Many have reported feeling afraid to speak up in his defence because of the likelihood of one of a number of despicable troll accounts accusing them of antisemitism for daring to speak out against the attacks, inciting ‘dogpiling’ to discourage dissent from the prevailing narrative.
At the same time, the Tories have used it to distract from their own guilt about the ‘outing’ of a gay Muslim man for political gain, the unfolding saga of their involvement with Cambridge Analytica and the bitter hurts and humiliations they continue to inflict on the vulnerable people of this country.
This damage to those least able to bear it seems not to be an issue to many of those making the most noise – particularly those within the Labour Party who, ironically, have bleated about the ‘intimidation’ of being asked a question.
In addition, the determination of a few to perpetuate the narrative that Corbyn is bad or dangerous is such that they have labelled Jewish members and supporters who challenge it as ‘self-hating Jews’, fake Jews and even the loathsome ‘kapos’.
Sugar’s tweet and the CAA’s video – and much of the hyperbole this week over a six-year-old Facebook comment – carry clear risks, to the point that they can fairly be characterised as reckless.
There is a serious risk of incitement: that someone will use it as justification for physical action against Labour’s leader or members, just as the criminal who killed a Muslim man by vehicle attack had hoped for an opportunity to kill Corbyn, after right-wingers described Corbyn in terms of betrayal.
They also carry a clear risk to our Jewish citizens: that some right-wing fanatic – because in spite of the current narrative it is the right where most antisemitism lies – will exploit the current situation to perpetrate an individual attack or larger atrocity.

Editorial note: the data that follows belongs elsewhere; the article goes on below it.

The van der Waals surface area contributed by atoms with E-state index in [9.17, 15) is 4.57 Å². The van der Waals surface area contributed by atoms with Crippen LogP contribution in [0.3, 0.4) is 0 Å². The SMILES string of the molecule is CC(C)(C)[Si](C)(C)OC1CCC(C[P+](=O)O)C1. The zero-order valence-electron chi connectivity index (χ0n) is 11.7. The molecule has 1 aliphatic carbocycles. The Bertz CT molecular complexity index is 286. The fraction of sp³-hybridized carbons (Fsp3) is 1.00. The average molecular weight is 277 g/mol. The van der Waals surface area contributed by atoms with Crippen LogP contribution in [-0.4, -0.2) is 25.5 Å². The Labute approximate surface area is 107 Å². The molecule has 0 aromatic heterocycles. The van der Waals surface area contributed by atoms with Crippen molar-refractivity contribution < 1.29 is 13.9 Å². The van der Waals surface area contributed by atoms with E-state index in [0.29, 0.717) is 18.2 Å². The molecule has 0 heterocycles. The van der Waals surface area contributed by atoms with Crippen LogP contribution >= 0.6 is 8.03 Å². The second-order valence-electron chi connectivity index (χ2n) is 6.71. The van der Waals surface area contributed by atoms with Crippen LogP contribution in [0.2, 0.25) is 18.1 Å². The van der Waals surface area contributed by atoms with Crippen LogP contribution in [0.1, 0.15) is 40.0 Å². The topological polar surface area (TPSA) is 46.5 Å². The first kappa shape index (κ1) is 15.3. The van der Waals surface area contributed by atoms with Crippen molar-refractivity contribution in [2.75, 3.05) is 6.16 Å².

Those risks increase when hatred is fanned by hyperbolic language – as Labour knows only too well, having lost one of its MPs to a right-wing attack in the very recent past.
And by using the legitimate concerns of Jewish people as cover, a small number of individuals threaten to damage – as avowed opponent of antisemitism John Mann points out above – undermine the real fight against real antisemitism for the sake of political advantage.
The dangers and wrongs of the last week or so – the ridiculousness of the notion that one of our greatest and most committed fighters against hatred and racism is antisemitic and is encouraging antisemitism – risk damaging the Jewish community and the righteous fight against antisemitism.
They risk prolonging and deepening the harm done to our whole society and all our people of any religion and none. They put Jewish people, Jeremy Corbyn and others in physical danger – and they are already inflicting psychological harm on vulnerable people.
Those risks did not start with Alan Sugar’s disgusting, disgraceful tweet, nor with the CAA’s ridiculous video.
But it’s just possible that Sugar’s disgrace – by being so obviously and unequivocally vile and ridiculous – will serve to crystallise and expose a cynical exploitation of our Jewish citizens and their honest concerns for what it is.